But I mean while the market may be great regarding efficiency, it's maybe not very good when it comes to normative considerations as fairness or equality. By no means am I advocating communism or total equality. But I think too much inequality, as markets often create, isn't good either. It's even a genetic trait of humans that most of them tolerate only so much inequality. For example, studies suggest that people find it in order when a responsible, productive person makes 15 times more than a low-skilled worker. But not more. But in a free market, especially a free financial market, you easily get people who make a 100 times as much as a cleaning lady, or even a 1000 times as much. It's probably genetic that people think this is unfair.

Another point is that the market cannot take care of misery. Some people just have less to sell on the market, than they need to make for a living. Think of ill or handicapped, who need a lot of money for treatment, but cannot work, as an extreme example. Low-skilled, unintelligent, elderly, sick and ill cost more than they make. According to market logic, there is no place for them.

That flies in the face of the conviction that every person has a right to live, the right on a life in dignity and that even sick, ill, weak are valuable. The market just reflects how things are, in Darwinistic terms, it does not know any ethical or moral considerations.

That's why I believe that while it's necessary to protect a strong market, that can play out it's greatest strength -- efficiency --, we at least need some corrections for these bad side effects. Of course they should not be too intrusive, and their effect be in a reasonable relation to the loss of efficiency these corrections cause. But I believe the market alone cannot do that.
 

fractal

Eye see what you did ther
Wonderful post. The first thing I've read on the internet that explains Economics in English. Thank god you didn't use jargon like virtually everything about Economics on the net. I look forward to more of your posts. Do you know any good sites where Economics is explained in a way that's easy to understand? Or atleast builds on from the basics to more advanced concepts?
 

PretzelCorps

Registered Member
Fantastic post!

Now, to go on a tangent --> Susan, who happens to be a shrewd negotiator, convinces Bob, who is something of a dullard, that he really really needs her leeks more than his excess rutabagas, so she gets more value out of the deal through negotiation. Winter comes and Bob runs out of vegetables; doom impending, Susan, being no large-scale economist and thinking only of the profits to be had, offers to trade back some of her excess stores for a large portion of Bob's land. Next year, Bob doesn't produce enough to survive on, nevermind trade with; when Susan refuses to help him out, citing the free market and constitutional legality of the matter, Bob loses his mind with rage and burns Susan's crops. Susan and Bob die horrible, horrible deaths.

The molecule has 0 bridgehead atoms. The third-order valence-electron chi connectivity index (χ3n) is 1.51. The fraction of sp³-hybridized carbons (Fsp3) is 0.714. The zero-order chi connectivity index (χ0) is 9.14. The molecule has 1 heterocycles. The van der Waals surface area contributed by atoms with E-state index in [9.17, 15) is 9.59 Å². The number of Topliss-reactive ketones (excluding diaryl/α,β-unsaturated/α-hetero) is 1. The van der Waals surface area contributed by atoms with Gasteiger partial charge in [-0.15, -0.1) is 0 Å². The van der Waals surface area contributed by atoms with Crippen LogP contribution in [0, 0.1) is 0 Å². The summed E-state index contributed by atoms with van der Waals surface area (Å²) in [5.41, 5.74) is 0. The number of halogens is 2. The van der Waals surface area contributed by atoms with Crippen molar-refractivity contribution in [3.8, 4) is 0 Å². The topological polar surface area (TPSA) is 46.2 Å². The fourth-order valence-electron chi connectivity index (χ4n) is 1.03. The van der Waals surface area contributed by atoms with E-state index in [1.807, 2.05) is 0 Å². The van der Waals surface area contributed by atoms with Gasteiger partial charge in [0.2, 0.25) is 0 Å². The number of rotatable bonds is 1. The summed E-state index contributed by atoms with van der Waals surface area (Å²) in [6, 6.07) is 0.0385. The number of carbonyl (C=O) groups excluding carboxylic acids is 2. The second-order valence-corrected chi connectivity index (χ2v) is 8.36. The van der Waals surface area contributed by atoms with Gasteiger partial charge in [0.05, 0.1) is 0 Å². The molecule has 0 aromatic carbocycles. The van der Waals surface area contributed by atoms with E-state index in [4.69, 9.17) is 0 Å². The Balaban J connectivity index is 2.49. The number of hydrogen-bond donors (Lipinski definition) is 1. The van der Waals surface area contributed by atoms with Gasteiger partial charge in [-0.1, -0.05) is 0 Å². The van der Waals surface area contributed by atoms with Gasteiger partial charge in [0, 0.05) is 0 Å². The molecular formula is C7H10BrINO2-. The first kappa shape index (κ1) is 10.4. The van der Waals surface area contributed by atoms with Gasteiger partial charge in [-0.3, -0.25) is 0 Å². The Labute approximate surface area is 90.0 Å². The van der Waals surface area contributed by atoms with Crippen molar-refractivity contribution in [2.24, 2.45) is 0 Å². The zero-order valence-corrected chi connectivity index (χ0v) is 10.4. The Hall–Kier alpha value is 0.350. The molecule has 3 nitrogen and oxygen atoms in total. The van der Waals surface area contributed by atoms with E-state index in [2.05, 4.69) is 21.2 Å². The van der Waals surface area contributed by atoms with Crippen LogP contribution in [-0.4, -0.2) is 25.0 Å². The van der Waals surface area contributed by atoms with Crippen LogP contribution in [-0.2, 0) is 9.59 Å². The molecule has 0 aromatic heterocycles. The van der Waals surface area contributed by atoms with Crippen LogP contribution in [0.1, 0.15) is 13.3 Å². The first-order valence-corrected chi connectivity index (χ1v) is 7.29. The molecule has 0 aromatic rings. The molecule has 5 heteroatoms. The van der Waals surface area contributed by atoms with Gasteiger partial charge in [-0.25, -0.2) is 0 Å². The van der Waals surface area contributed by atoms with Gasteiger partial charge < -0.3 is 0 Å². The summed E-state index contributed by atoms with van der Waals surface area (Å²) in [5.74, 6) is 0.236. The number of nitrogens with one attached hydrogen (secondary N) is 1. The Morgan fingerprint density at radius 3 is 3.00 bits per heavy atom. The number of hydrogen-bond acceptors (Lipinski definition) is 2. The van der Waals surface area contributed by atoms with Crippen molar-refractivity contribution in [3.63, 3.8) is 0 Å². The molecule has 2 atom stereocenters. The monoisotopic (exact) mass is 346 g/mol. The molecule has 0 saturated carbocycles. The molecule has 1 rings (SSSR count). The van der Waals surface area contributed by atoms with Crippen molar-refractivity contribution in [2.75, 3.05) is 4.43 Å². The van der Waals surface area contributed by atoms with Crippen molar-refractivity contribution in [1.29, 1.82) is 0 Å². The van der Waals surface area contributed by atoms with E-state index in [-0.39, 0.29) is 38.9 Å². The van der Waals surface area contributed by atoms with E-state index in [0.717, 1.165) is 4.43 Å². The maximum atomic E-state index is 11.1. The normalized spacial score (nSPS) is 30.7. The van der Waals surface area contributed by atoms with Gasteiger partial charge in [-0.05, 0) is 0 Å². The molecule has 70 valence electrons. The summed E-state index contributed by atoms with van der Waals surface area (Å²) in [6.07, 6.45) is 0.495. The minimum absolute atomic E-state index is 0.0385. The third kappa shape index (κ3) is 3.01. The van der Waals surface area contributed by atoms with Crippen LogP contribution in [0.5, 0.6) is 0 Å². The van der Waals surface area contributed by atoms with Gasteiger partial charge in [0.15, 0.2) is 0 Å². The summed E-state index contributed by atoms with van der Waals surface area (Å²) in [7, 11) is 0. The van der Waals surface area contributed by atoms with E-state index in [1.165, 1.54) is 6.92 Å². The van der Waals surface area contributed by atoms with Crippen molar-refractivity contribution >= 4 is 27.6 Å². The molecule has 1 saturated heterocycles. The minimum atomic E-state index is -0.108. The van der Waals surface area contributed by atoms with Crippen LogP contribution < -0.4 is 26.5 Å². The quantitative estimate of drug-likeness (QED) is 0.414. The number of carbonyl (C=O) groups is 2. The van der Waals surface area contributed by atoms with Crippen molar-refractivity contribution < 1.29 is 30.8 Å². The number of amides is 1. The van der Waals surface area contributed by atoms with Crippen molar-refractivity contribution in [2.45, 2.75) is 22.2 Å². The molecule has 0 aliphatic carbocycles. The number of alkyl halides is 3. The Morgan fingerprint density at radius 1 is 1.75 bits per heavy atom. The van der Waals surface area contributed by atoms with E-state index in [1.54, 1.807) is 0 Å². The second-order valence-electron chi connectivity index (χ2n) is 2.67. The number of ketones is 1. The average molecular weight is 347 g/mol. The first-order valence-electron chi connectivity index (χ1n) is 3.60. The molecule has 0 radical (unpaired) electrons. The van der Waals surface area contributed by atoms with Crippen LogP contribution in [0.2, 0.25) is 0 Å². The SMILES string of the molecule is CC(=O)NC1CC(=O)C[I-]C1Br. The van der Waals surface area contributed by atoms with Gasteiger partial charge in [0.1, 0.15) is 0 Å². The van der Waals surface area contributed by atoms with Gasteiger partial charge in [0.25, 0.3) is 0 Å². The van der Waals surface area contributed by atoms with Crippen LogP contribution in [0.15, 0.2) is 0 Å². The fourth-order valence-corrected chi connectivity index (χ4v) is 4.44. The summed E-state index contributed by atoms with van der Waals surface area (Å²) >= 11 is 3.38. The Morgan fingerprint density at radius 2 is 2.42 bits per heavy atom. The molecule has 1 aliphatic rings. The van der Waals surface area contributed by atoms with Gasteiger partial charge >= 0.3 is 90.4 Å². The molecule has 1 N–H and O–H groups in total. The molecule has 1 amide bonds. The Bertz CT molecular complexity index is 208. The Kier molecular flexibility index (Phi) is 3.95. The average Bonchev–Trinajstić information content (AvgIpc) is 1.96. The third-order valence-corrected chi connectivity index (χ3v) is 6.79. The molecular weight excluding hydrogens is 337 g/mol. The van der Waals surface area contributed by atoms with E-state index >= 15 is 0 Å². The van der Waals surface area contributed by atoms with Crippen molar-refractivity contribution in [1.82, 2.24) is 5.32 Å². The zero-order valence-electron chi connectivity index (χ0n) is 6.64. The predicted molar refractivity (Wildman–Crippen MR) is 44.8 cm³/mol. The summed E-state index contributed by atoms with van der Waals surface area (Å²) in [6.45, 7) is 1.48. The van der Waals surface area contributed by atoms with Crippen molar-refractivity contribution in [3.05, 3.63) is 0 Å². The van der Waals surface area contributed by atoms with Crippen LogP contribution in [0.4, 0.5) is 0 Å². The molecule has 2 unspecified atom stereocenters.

The real question here being, when all of the power to shape our economy rests in the hands of people who refuse to understand it or respect it's capacity to affect all of our long term interests, how far do we allow free, unregulated capitalism to go?
 
Last edited:

maat

Registered Member
But I mean while the market may be great regarding efficiency, it's maybe not very good when it comes to normative considerations as fairness or equality. By no means am I advocating communism or total equality. But I think too much inequality, as markets often create, isn't good either.
Part of the success of free markets is that it rewards achievement and punishes failure. Motivation is the most important key to prosperity. Anytime attempts are made to equalize outcomes, you have to way the damage done in the process. Motivation is usually the victom of these attempts.

It's even a genetic trait of humans that most of them tolerate only so much inequality. For example, studies suggest that people find it in order when a responsible, productive person makes 15 times more than a low-skilled worker. But not more. But in a free market, especially a free financial market, you easily get people who make a 100 times as much as a cleaning lady, or even a 1000 times as much. It's probably genetic that people think this is unfair.
I'm amazed at when workers are affended by the high pay of CEO's, yet they root their favorite golfer, baseball or football player on despite their high earnings. Tiger gets paid alot by Nike, but it is the CEO who gets critisized.

Another point is that the market cannot take care of misery. Some people just have less to sell on the market, than they need to make for a living. Think of ill or handicapped, who need a lot of money for treatment, but cannot work, as an extreme example. Low-skilled, unintelligent, elderly, sick and ill cost more than they make. According to market logic, there is no place for them.
This is dangerous ground, everyone wants for the unfortunate to have quality of life. But, how do you encourage this without damaging freedoms and motivation? This is where I have faith in free humans and charity.

That flies in the face of the conviction that every person has a right to live, the right on a life in dignity and that even sick, ill, weak are valuable. The market just reflects how things are, in Darwinistic terms, it does not know any ethical or moral considerations.
This is true. This is why freedom needs a moral society. The more a society becomes secular, the more it will impose socialism by a central planner. Is america too secular to be free?

That's why I believe that while it's necessary to protect a strong market, that can play out it's greatest strength -- efficiency --, we at least need some corrections for these bad side effects. Of course they should not be too intrusive, and their effect be in a reasonable relation to the loss of efficiency these corrections cause. But I believe the market alone cannot do that.
IMO, you have to fight harder for freedom and charity as apposed to centrally planned equality. What we have today is the inbetween dying on the vine.
 
Top